Palestinian Jordan Valley: The situation gets worse

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Daphne Banai, Nurit Popper and Rachel Ilan Guest: Dr. Yossi Guterman (Taayush)

It was a long day. We left  Tel Aviv early in the morning and at 9:30 a:m we already met Yosi and Guy near the Hemdat settler-colony, Palestinian Jordan Valley. The two had escorted Palestinian shepherds since dawn, as the settler-colonists of Umm Zuka have lately begun to chase away Bourhan and the Hadidiya shepherds. The settler-colonists have erected an outpost in the heart of the military zone/Umm Zuka nature reserve, east of Bourhan’s home.

From donations we had raised, we purchased 10 lightweight folding shades that are very quick to put up. Guy Hirschfeld of Taayush went especially to Tel Aviv with Ezra’s pickup truck and brought us the shades. We borrowed the pickup from Guy and drove from one community to another, distributing the shades that were, of course, very warmly received.

After a visit at Makhoul with Bourhan and Najia (Yusef’s wife, who just a few hours later gave birth to a son), we drove to Tyassir Checkpoint and proceeded from there to Toubas town to visit Mohammad, ill with cancer. His tests have been good and we are hoping for the best. Even his hair has begun growing again and he looks good. In the meantime he still requires quarantine and receives treatments at Jerusalem’s Hadassah Hospital. I received generous donations and gave him a sum of money during my visit, to cover trips in case they don’t work out with the Israeli volunteer organization “The Road to Recovery”. Angel hearted Ezra Nawi who drove him to the checkpoint every time is now abroad, so more transport possibilities are needed. Mohammad’s father, disabled as a result of stepping on a mind, has sold his flock and moved to live with his wife and younger son in a room beneath Mohammad’s room. We don’t quite know how he will make ends meet.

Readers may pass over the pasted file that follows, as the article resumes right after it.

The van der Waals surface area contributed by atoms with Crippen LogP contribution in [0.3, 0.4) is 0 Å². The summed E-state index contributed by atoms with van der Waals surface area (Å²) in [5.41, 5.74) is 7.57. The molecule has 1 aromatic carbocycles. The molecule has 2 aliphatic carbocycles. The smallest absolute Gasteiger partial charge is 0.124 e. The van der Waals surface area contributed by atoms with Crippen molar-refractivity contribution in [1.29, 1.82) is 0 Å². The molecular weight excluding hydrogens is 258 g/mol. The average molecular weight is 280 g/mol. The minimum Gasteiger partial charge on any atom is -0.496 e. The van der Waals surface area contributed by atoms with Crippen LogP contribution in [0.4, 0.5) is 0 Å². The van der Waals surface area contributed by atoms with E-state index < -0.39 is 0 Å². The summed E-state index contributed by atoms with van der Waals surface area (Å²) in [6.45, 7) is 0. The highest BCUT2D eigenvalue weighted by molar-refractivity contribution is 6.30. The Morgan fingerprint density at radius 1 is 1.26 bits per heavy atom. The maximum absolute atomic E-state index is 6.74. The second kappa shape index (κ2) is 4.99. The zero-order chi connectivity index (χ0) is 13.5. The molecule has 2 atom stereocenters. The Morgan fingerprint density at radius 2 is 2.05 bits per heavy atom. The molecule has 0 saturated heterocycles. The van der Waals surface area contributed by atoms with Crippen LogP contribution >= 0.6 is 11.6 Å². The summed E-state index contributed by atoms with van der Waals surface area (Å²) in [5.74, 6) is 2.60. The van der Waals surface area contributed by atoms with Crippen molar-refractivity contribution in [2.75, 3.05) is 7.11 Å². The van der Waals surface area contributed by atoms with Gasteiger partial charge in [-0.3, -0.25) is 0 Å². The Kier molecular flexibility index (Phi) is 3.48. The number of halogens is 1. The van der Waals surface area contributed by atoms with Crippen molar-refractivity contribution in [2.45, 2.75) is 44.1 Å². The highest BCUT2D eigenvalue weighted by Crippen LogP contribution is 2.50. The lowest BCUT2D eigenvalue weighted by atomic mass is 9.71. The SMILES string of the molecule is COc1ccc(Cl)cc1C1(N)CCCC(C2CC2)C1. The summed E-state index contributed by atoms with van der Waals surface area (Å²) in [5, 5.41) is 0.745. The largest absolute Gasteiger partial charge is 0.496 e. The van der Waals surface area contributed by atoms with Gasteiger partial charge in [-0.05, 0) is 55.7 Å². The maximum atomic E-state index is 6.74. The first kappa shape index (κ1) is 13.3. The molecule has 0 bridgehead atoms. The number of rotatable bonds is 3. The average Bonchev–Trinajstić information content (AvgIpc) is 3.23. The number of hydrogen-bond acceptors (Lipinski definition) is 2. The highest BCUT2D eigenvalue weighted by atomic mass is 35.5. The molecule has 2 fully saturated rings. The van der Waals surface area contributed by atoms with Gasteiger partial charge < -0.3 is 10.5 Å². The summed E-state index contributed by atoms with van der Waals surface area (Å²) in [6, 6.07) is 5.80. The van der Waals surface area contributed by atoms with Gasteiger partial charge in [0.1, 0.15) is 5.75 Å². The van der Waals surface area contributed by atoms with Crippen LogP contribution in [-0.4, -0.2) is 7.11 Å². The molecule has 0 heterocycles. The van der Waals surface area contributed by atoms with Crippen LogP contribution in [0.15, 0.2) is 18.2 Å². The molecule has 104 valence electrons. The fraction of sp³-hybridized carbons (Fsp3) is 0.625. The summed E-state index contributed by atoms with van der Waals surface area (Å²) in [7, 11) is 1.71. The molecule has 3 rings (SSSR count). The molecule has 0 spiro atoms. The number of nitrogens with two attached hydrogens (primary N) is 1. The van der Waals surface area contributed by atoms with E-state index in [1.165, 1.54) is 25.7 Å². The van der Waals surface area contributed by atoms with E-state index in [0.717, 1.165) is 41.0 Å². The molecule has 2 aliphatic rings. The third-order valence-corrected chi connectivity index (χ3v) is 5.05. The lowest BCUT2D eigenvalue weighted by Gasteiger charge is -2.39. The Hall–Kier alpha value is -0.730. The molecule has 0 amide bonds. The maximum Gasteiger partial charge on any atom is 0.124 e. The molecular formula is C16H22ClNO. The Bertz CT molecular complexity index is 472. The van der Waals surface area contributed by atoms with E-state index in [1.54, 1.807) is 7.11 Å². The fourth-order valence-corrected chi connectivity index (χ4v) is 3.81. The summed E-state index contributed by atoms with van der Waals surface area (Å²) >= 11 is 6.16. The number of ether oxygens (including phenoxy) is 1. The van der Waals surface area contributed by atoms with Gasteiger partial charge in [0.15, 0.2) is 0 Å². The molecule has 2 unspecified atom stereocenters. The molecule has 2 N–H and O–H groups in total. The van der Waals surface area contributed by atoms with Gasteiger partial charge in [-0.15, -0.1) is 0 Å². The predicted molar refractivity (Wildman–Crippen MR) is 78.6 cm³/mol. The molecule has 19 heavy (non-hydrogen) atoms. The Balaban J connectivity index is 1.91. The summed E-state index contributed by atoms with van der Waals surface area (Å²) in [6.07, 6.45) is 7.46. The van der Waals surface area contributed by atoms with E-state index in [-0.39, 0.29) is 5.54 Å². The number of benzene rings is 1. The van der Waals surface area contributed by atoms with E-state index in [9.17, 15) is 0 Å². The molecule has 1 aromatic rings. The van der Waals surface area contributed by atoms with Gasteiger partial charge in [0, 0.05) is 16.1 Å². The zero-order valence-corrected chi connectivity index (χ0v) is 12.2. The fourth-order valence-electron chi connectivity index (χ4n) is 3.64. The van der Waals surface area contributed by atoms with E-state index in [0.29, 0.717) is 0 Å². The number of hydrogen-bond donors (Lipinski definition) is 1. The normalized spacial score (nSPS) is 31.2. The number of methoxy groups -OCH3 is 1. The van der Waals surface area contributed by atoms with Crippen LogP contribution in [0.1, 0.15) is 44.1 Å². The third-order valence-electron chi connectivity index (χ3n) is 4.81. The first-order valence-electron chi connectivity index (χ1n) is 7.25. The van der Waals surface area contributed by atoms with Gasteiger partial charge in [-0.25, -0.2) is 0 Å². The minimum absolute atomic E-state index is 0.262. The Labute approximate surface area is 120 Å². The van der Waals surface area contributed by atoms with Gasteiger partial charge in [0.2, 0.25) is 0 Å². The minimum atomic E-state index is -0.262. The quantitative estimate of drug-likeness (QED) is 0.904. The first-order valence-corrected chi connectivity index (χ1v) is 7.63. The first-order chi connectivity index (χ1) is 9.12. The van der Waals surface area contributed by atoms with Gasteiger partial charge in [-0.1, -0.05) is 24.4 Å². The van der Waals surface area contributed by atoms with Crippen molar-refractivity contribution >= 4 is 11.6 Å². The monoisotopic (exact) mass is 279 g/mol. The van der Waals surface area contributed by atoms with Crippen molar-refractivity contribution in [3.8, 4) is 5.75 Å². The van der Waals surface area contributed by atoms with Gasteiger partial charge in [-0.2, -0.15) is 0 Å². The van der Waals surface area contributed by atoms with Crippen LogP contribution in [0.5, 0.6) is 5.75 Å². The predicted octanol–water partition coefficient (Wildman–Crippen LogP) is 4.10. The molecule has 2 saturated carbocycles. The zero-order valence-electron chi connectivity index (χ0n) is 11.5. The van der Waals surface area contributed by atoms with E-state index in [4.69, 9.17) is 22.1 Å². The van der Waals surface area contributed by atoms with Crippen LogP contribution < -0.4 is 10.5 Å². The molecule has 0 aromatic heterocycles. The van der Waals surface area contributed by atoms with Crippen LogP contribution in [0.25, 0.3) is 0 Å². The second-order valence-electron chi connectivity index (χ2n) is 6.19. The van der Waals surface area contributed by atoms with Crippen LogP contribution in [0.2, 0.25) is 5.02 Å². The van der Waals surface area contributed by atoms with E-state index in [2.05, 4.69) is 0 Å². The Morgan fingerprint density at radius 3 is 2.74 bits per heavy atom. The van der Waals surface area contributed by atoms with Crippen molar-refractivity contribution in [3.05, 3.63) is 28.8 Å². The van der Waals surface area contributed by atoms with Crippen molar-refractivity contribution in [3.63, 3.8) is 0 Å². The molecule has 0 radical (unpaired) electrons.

There have been more Palestinians leaving this area this year, both because of the heavy drought and their inability to finance feed for their flock, unable to graze sufficiently, and because of the pirate illegal settler-colonist outposts that have sprouted next to Palestinian communities and the frequent violence exerted by those settler-colonists upon the locals.

The army base “Tabatz” opposite Hamam Al Malih on the way to Tyassir was evacuated two days earlier, and there was serious concern that it will be handed over to the settler-colonists, as has already happened several times in the past. If the latter were to settle there in this area, densely populated by shepherd communities, it would constitute a heavy blow for the Palestinians. We drove there and found a renovation contractor from Yatta, a town in the South Hebron Hills. He said he is employed by the Ministry of Defense, to renovate the place and have the army return. We were relieved…

We heard that beneath Hemdat, the settler-colony east of Bourhan’s home, the settler-colonists of Umm Zuka have erected a structure serving as a cowshed and placed a solar panel. In the heart of the army’s target practice area we ran into a young settler-colonist, about 17 years old, grazing the Umm Zuka outost’s cattle. Seeing us from afar, he sped on his motorbike towards us to inquire what we were doing there. Although we introduced ourselves as Machsomwatchers he was not hostile, and a conversation ensued about the fact that he and his buddies were taking over lands that are not theirs, and about the human rights of the legitimate local residents – the Palestinians. This was a sterileinfo-icon and superfluous argument, for he is convinced that the Almighty has granted him and his buddies the entire countries, and the Palestinians have absolutely no rights here. Human rights? What’s that?

We saw the water pipe running from Hemdat settler-colony to the Umm Zuka outpost, and now to the new spot that settler-colonists have taken over – another outpost or a cowshed for cows in their grazing area? Time will tell. May it be noted that ever since the new spot was established, the settler-colonists have been violently chasing away Bourhan and the Al Hadidiya shepherds from the area that used to be their traditional grazing ground. In such a drought year as the present one, every grazing ground is previous, even the smallest of them. The settler-colonists’ taking over more and more areas is catastrophic for the local residents. Taayush and other organizations try to accompany the Palestinians to pasture every day, and indeed – the settler-colonists don’t approach the Palestinian shepherds when these are escorted by Jews…